Lung biopsy


Lung biopsy is a procedure for obtaining a small sample of lung tissue for examination. The tissue is usually examined under a microscope, and may be sent to a microbiological laboratory for culture. Microscopic examination is performed by a pathologist.


A lung biopsy is usually performed to determine the cause of abnormalities, such as nodules that appear on chest x rays. It can confirm a diagnosis of cancer, especially if malignant cells are detected in the patient's sputum or bronchial washing. In addition to evaluating lung tumors and their associated symptoms, lung biopsies may be used to diagnose lung infections, especially tuberculosis and Pneumocystis pneumonia, drug reactions, and chronic diseases of the lungs such as sarcoidosis and pulmonary fibrosis.

A lung biopsy can be used for treatment as well as diagnosis. Bronchoscopy , a type of lung biopsy performed with a long, flexible slender instrument called a bronchoscope, can be used to clear a patient's air passages of secretions and to remove airway blockages.


According to the American Cancer Society, approximately 77% of all cancers are diagnosed in people ages 55 and older. Lung cancer is the leading cause of cancer deaths in the United States. Each year, about 170,000 Americans are diagnosed with lung cancer. It is much more prevalent among African Americans than the general population. Nine out of 10 cases of lung cancer are caused by smoking cigarettes, pipes, or cigars.



The right and left lungs are separated by the mediastinum, which contains the heart, trachea, lymph nodes, and esophagus. Lung biopsies sometimes involve mediastinoscopy .

Types of lung biopsies

Lung biopsies are performed using a variety of techniques, depending on where the abnormal tissue is located in the lung, the health and age of the patient, and the presence of lung disease. A bronchoscopy is ordered if a lesion identified on the x ray seems to be located on the wall (periphery) of the chest. If the suspicious area lies close to the chest wall, a needle biopsy can be done. If both methods fail to diagnose the problem, an open lung biopsy may be performed. When there is a question about whether the lung cancer or suspicious mass has spread to the lymph nodes in the mediastinum, a mediastinoscopy is performed.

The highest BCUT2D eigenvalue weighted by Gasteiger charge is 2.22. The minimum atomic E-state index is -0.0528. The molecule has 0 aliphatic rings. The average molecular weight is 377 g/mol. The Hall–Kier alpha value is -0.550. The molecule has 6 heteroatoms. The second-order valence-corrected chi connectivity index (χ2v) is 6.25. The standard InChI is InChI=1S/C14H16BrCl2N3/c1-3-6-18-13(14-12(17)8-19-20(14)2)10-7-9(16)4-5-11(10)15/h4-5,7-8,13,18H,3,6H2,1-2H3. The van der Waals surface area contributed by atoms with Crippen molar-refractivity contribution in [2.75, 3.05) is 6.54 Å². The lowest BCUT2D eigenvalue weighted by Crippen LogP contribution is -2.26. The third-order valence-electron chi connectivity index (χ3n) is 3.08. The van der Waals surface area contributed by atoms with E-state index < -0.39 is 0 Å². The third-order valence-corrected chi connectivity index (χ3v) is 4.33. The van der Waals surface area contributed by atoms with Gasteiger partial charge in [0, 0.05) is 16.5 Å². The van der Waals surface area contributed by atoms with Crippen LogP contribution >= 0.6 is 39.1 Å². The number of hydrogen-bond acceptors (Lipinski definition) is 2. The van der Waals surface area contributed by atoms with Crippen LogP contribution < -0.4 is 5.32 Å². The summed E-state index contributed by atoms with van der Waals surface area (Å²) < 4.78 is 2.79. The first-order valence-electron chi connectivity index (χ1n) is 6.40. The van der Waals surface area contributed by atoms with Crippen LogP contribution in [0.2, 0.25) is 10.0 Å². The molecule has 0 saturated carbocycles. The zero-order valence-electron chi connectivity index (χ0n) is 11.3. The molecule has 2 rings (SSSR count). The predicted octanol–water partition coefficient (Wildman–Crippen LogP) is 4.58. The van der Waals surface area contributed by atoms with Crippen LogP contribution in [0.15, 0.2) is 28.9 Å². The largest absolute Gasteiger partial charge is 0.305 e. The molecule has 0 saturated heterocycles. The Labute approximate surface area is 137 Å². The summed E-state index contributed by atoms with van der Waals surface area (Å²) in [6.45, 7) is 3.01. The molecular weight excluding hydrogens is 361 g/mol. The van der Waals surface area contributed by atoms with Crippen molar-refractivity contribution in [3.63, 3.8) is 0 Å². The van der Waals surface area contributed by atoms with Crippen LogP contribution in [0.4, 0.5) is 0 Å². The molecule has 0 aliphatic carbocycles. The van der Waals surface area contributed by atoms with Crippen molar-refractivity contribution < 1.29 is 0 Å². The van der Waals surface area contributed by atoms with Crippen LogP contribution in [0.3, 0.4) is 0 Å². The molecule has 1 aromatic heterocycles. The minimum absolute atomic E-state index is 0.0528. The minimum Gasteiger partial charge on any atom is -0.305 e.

BRONCHOSCOPIC BIOPSY. During the bronchoscopy, a thin, lighted tube (bronchoscope) is passed from the nose or mouth, down the windpipe (trachea) to the air passages (bronchi) leading to the lungs. Through the bronchoscope, the physician views the airways, and is able to clear mucus from blocked airways, and collect cells or tissue samples for laboratory analysis.

NEEDLE BIOPSY. The patient is mildly sedated, but awake during the needle biopsy procedure. He or she sits in a chair with arms folded in front on a table. An x ray technician uses a computerized axial tomography (CAT) scanner or a fluoroscope to identify the precise location of the suspicious areas. Markers are placed on the overlying skin to identify the biopsy site. The skin is thoroughly cleansed with an antiseptic solution, and a local anesthetic is injected to numb the area. The patient will feel a brief stinging sensation when the anesthetic is injected.

The physician makes a small incision, about half an inch (1.25 cm) in length. The patient is asked to take a deep breath and hold it while the physician inserts the biopsy needle through the incision into the lung tissue to be biopsied. The patient may feel pressure, and a brief sharp pain when the needle touches the lung tissue. Most patients do not experience severe pain. The patient should refrain from coughing during the procedure. The needle is withdrawn when enough tissue has been obtained. Pressure is applied at the biopsy site and a sterile bandage is placed over the incision. A chest x ray is performed immediately after the procedure to check for potential complications. The entire procedure takes 30 to 60 minutes.